Journaling: Try it – maybe you’ll like it.
There are lots of things research is showing are useful to our mental well-being, such as, journaling, gratitude, meditation, exercise, etc. But many of us think I don’t have time for one more thing! Or, perhaps we just don’t know how to integrate these practices into our daily lives. This week I’d like to spend some time on one of these important skills, journaling, and explain why it is important. In addition, I’ll provide some tips for integrating it into your life, including how I made it work in my own life.
I hear the collective groan. Some of you are thinking “Journaling? What am I a 13 year old girl?” And some of you are thinking, “I’ve tried it, but I never stick with it! I give up.” But wait! First, journaling is different than a diary. We aren’t just documenting our life. In a journal we may investigate reactions or emotions to happenings, but it’s also a place for inspiration and creativity; a place to keep track of your good ideas, or whatever you want to write about, dreams, goals, etc. Many of the reasons research shows journaling is good for us, explains why it’s popular among teenage girls and it also explains why this practice is good for everyone! Here are just a few of the reasons journaling is a positive habit.
- Writing helps us evaluate our reactions and thoughts and emotions. This is good because it helps us determine where our habits lie – perhaps habits we’d rather not keep. It helps us separate truth from fiction in our mind and our world. We will also often write things that are surprising to us, it helps to sift out our real feelings.
- Writing apparently uses a different part of the brain than just thinking, which is why different thoughts will come out.
- Journaling diminishes symptoms of depression, anxiety, PTSD, and other health conditions. It also strengthens the immune system
There are many ways to journal. I’ve listed a few here, but no matter how you do it, this is not writing for the public. Don’t worry about grammar, just write.
- You can just open up the journal and write, kind of spit out what you’ve been thinking about and see what else comes out. It can actually be really good to set a timer for 6-10 minutes and just keep writing. You’ll be surprised at what comes out.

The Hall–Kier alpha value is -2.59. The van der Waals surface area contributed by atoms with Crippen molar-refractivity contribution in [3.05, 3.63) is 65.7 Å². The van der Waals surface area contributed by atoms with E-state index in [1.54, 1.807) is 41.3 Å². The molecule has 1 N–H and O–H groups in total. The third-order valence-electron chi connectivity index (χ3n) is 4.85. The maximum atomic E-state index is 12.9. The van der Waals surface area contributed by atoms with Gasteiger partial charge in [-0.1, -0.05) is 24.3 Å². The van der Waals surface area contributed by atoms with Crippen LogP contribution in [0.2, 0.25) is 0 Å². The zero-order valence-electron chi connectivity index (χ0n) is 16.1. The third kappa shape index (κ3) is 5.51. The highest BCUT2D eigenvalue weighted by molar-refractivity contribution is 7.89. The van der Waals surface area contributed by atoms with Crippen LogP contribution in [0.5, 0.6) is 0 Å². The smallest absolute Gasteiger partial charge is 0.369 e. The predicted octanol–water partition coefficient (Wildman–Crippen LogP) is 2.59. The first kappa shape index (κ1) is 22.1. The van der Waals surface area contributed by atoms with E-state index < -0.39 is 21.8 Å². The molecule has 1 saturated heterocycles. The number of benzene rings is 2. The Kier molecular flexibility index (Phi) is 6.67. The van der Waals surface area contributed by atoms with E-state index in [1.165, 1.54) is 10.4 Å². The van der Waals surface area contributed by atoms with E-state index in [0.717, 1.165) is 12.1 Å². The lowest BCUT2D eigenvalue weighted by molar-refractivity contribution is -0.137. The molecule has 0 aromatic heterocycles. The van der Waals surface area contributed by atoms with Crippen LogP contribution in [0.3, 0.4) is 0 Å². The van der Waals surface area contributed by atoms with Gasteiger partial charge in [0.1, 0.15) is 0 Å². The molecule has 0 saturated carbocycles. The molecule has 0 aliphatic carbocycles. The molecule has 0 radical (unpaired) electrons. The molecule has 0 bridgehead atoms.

- Reflect on events, books, or inspirations that have deeply impacted you and why.
- Reflect on your goals, what you hope to achieve, long term goals.
- Reflect on moments of joy, memorable meals or meetings, places you’ve visited.
- Perhaps you choose to keep a journal about some specific activity, for example, many people journal after they meditate.
Another reason you should journal is it can help you knock out the need to practice gratitude at the same time. Woohoo – 2 for 1! Taking the time to regularly write down the things we are grateful for has been shown to have many benefits, including “Stronger immune systems and lower blood pressure; higher levels of positive emotions; more joy, optimism, and happiness; acting with more generosity and compassion; and feeling less lonely and isolated.” As reported by the Greater Good Center at UC Berkeley, http://greatergood.berkeley.edu/expandinggratitude. Who doesn’t want those benefits? And really, you can get them by just writing down three things you are grateful for every day!
I’m going to admit. Personally I’ve struggled with journaling. For so many years I knew it was important, and would start and make it a week then 2 months later I’d try again with the same results. But finally I found a system that works for me. It may not work for everyone, but here is what works for me. I found that I had 4-5 little notebooks around at all times. One for journaling; another for notes from a class; another for notes for work; you get my drift. This just kept going as I gave each area of my life its own notebook. Well one day I was on a plane flying back from Boston and I got to chatting with the guy next to me. That flight from Boston to Denver flew by as we talked the whole time! And you won’t believe it, but eventually we got around to journaling – perhaps he saw that I kept taking out a different notebook to write down notes as we talked. Anyway, he introduced me to the Bullet Journal. I love it. This one book is my journal, daily and monthly to-do list, the place for all notes from all meetings, all research, all reading, etc. I just use my own notebooks, I don’t order any special books. If you have a system that works for you – keep using it! But if you are looking for a system, check out this link. The video demonstrates how to get started. Why has this allowed me to journal more? I don’t know, but something about having one place to write everything has been beneficial. I always have that one notebook with me.
If you’ve been able to maintain a regular journal, please post on what has worked for you.
Here are two other links that talk about the practice of journaling: